During Hungry Season Hare discovered a Goblin’s home in a secret place beyond the forest, and in Goblin’s house were many boxes full of rice. When Goblin was away cunning Hare crept into the house, opened a box, and filled a bag with rice. As he was about to leave a bat flew down from under the roof and said:
“Hare, you are stealing Goblin’s rice!”
“So I am, said Hare. “Would you like some to?”
Bat was the guardian of Goblin’s rice. He never stole any rice himself because he could not open the boxes, and now, because he was hungry, he replied:
“Yes, I would like some. Fill this bowl for me.”
Hare filled the bowl and went away, and Bat did not tell Goblin. Hare was a generous animal, and gave some of his rice to Spider. Spider ate greedily, and then inquired:
“Clever Hare, where did you get this rice?”
“In a Goblin’s house,” said Hare.
“Let us go and get some more!”
“Tomorrow. We will leave when the first cock crows.”
Spider did not sleep that night, and spent all his time counting the kinjahs of rice he would steal. Every time he counted up to nine he would have to begin all over again, for Spiders can only count to nine. His greed made him so anxious that at midnight he climbed to the top of Hare’s house and sang the rooster’s song. Then he went down and knocked on Hare’s door.
“Oh Hare, let us go now. The first cock has crowed.”
“Go away, Spider, and sleep,” said Hare. “I know it was you who crowed. We will leave when the women get up to carry water.”
Spider went away and began counting up to nine again. After a while he got two buckets and loudly banged them together, and said in a woman’s voice:
“Oh well, I suppose we had better go and fetch water now.”
Then he knocked on Hare’s door again and said:
“Oh Hare, let us go now. The women are going to fetch water.”
Hare was angry and said something rude. But he could not sleep any more, so he got up and went off with spider through the forest to Goblin’s house. They had to wait for an hour before Goblin went off to his fields; then they crept inside his house and opened a box of rice. Spider had brought an enormous kinjah, and now he rammed and crammed as much rice into it as he could and stuffed his stomach as tightly as he could. Hare could not take so much.
Bat flew down and said to Spider:
“Let me have a little rice.”
“I’ll let you have nothing,” said greedy Spider. “Go away.”
“I only want small-small,” pleaded the little animal.
“Even bats must eat.”
“Spiders must eat too. Go away!”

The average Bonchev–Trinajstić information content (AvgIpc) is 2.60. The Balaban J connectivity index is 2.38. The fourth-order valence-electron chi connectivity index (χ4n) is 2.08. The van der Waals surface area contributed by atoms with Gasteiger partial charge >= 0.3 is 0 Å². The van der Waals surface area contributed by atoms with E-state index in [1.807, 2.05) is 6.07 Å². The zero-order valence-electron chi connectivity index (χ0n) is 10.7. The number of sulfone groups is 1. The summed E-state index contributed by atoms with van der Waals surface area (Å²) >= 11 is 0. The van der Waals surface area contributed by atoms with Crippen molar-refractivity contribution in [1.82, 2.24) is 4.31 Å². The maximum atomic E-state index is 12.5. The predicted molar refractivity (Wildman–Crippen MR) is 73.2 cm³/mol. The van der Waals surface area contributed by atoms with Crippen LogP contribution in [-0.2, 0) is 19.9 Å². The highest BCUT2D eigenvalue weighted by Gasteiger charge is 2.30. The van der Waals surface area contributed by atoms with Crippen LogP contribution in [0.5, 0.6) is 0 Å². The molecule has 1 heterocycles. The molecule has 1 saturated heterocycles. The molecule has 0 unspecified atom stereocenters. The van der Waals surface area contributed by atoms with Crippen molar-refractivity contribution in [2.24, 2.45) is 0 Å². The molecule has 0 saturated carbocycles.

Hare filled Bat’s bowl with rice. But as Spider and Hare were leaving Bat flew to Spider’s big kinjah and quietly climbed inside; and he began to eat Spider’s rice. Spider’s kinjah was so heavy that he took all day to reach his home, and all the time Bat was eating, eating, eating. He began at the bottom and ate his way upwards, leaving behind him a pile of bung, and when Spider reached his house very little rice was left.
He staggered wearily into his house and set the kinjah down.
“Wife,” he cried. “Children! Come and see what you clever father brings.”
Spider was feeling very proud, but he was also tired and ravenous with hunger. His wife and children came. He opened the kinjah and gave them a little rice, deciding he would eat the rest himself. but when he put his hand inside the kinjah to get rice for himself he found only a great quantity of bung; and Bat flew out laughing and squeaking.
Spider stared in amazement. He emptied the kinjah on the floor, but only bung was left inside. He seized the biggest knife he had and hunted Bat all around the room. Bat settled on the stomach of Spider’s wife. Spider was crazy with anger. He savagely struck at Bat, but Bat flew off and Spider cut his wife in two.
Spider was arrested by the Chief for wife-killing, which was not allowed, and a council was held to decide whether Spider would be drowned in the river or burned alive.
“Please burn me!” Spider begged. “Drowning in deep water is a terrible affair. In fire I’ll turn to smoke and float up in the air.”
Of course, when they heard these words the Council immediately decided that Spider should be drowned; they took him to the river bank and there they threw him in. Spider landed lightly on the water and ran to the other side.
“Silly fools!” he cried. “Fire would surely cause my end, but water is a Spider’s friend!”
Ever since that day men have hunted Spider with sticks pulled from the fire.
Proverb: ‘Ashes fall on those who throw them.’